Reading Your Food Stamp Budget

What is a Food Stamp Budget?

The amount of food stamps that you should receive is based on your income and expenses. This is your Food Stamp Budget. You can get a copy of your Food Stamp Budget from your caseworker. You must keep this information accurate and updated by telling your caseworker about any changes (you should do this in writing if possible). If you receive too many food stamps, you will have to pay back the amount you should not have received. You can be disqualified from the program for intentionally giving incorrect information.

What information is used in my Food Stamp Budget?

Your household size, income, and expenses are used to calculate your Food Stamp Budget.

What income is included in my Food Stamp Budget?

The first figures on your Food Stamp Budget represent the amount of monthly income that you receive. All types of income, including SSI, TANF, Social Security benefits, wages, and child support, are included in your Food Stamp Budget. If your household income is over the income limit, you are not eligible for food stamps even if you have high expenses, unless someone in your household is elderly or disabled.

What are deductions?

The next few lines on your Food Stamp Budget contain “deductions”. Deductions are certain expenses that affect the amount of food stamps you can receive. The more deductions you have, the more food stamps you can receive.

Which of my expenses count as deductions?

  • Medical costs over $35.00/month (if you or a household member are elderly or disabled).
  • Child care expenses (if you need child care in order to continue working).
  • Child support (if you pay child support by court order to a person who is not in your household).
  • Part of your shelter and utility costs if these expenses are high compared to your income.

What is the shelter deduction?

Your Food Stamp Budget should include a deduction for your shelter costs including utilities, if your shelter costs are high compared to your income. Shelter costs include rent, mortgage payments, property taxes, renters or homeowners insurance, charges for heating, cooling, and cooking fuel; electricity, water, and sewage; trash collection fees; and any other utility installation fees, including telephone installation. If you are homeless, you also may receive a shelter deduction.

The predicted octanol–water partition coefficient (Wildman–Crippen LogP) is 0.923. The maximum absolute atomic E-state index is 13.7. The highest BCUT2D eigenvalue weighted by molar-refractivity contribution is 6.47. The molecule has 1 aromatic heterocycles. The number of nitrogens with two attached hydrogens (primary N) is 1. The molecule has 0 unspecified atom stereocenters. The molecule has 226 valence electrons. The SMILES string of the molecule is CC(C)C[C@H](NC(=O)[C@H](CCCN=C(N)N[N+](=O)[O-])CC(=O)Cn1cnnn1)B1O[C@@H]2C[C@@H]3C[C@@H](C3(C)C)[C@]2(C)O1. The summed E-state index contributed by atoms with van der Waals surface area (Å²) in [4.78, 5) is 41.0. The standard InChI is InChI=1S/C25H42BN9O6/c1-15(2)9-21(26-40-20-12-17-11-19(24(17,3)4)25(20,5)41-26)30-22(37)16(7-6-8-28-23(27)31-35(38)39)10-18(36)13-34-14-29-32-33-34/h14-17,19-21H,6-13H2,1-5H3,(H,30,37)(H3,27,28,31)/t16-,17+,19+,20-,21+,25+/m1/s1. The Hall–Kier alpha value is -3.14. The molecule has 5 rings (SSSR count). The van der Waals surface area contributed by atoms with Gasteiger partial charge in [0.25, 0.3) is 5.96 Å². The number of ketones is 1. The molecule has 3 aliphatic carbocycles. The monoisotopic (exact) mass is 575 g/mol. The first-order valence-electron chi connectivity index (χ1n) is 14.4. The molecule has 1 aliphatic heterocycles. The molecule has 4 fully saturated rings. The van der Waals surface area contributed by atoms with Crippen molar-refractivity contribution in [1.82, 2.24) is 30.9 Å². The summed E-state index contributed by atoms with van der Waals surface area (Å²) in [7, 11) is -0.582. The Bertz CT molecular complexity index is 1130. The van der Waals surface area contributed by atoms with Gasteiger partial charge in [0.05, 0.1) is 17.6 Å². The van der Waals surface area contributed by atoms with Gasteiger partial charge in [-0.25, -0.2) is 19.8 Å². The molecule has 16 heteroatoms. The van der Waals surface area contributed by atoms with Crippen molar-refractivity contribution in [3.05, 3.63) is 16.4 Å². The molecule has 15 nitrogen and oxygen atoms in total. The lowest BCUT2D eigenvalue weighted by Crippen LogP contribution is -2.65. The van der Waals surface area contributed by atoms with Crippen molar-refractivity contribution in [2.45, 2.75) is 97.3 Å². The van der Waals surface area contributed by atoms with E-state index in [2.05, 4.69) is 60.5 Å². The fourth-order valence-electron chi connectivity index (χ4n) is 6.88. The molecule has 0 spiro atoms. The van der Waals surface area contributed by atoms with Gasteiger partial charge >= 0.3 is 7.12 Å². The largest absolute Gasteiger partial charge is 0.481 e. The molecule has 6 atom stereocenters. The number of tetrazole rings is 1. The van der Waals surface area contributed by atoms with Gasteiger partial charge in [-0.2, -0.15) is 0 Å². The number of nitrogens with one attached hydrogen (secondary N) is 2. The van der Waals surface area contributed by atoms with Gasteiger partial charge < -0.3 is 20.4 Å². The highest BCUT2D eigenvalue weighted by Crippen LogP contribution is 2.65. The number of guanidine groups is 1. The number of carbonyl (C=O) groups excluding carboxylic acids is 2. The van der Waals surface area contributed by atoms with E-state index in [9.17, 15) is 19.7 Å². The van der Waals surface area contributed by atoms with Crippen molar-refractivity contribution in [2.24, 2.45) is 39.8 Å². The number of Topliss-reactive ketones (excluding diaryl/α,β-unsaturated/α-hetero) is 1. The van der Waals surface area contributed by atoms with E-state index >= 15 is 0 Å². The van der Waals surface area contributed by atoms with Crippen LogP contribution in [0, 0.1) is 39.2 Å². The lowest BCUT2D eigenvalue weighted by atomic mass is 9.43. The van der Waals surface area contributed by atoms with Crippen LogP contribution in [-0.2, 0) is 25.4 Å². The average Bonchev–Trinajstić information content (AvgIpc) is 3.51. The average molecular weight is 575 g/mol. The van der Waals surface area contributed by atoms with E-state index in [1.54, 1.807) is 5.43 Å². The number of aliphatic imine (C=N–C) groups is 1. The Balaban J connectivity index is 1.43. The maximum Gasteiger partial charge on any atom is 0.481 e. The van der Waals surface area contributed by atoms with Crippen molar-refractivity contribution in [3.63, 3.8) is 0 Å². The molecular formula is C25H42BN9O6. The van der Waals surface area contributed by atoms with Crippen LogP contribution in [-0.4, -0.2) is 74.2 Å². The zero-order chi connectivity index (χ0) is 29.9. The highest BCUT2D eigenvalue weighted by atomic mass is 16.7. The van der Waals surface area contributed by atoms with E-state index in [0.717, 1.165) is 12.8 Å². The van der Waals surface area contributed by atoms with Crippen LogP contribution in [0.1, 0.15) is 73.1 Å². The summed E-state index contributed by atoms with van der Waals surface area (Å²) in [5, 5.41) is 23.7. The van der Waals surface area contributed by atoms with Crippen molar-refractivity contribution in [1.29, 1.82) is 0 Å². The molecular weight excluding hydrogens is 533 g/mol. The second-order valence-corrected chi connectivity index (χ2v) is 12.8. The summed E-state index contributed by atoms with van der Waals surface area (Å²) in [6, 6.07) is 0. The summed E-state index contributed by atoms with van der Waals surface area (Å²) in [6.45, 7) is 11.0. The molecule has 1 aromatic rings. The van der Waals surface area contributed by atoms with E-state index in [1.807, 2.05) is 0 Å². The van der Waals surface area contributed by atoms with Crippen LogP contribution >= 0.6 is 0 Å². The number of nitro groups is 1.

If it is too hard to provide your caseworker with monthly verification of your actual utility costs, then you might want to take the standard utility deduction, which is an estimated dollar amount of the average person’s utility costs. You should choose the utility deduction (actual or standard) that will give you the highest deduction.

What if my situation changes?

You need to immediately tell your caseworker of any changes, and you should put the changes in writing if possible. You have 10 days to report a change. You should keep a record of your income and expenses and a copy of whatever you provide to your caseworker every time you report a change.

How can I make sure that my caseworker makes the correct changes to my Food Stamp Budget?

If you report changes to your caseworker, you should receive a corrected Food Stamp Budget in the mail. If you don’t receive a corrected Food Stamp Budget, you should ask your caseworker for a copy soon after you report any changes. You should make sure that your caseworker has correctly entered the changes, any change you report should go into effect during the month after you report a change if it results in an increase in your food stamps.

If the change results in a decrease in your food stamps, you should receive at least 10 days advance written notice of the decrease.

What if my Food Stamp Budget is wrong, or shows wrong information?

You can appeal any action that affects your benefits. To appeal, write down on a piece of paper that you want to appeal the decision. Send the paper by certified mail, or take the paper, to your caseworker. Be sure to keep a copy of that paper, and write down the date that you gave or sent it to your caseworker. You can contact a private attorney or your local legal services office for help with your appeal.

Last Revised 05/2002
LSC Code: 1730400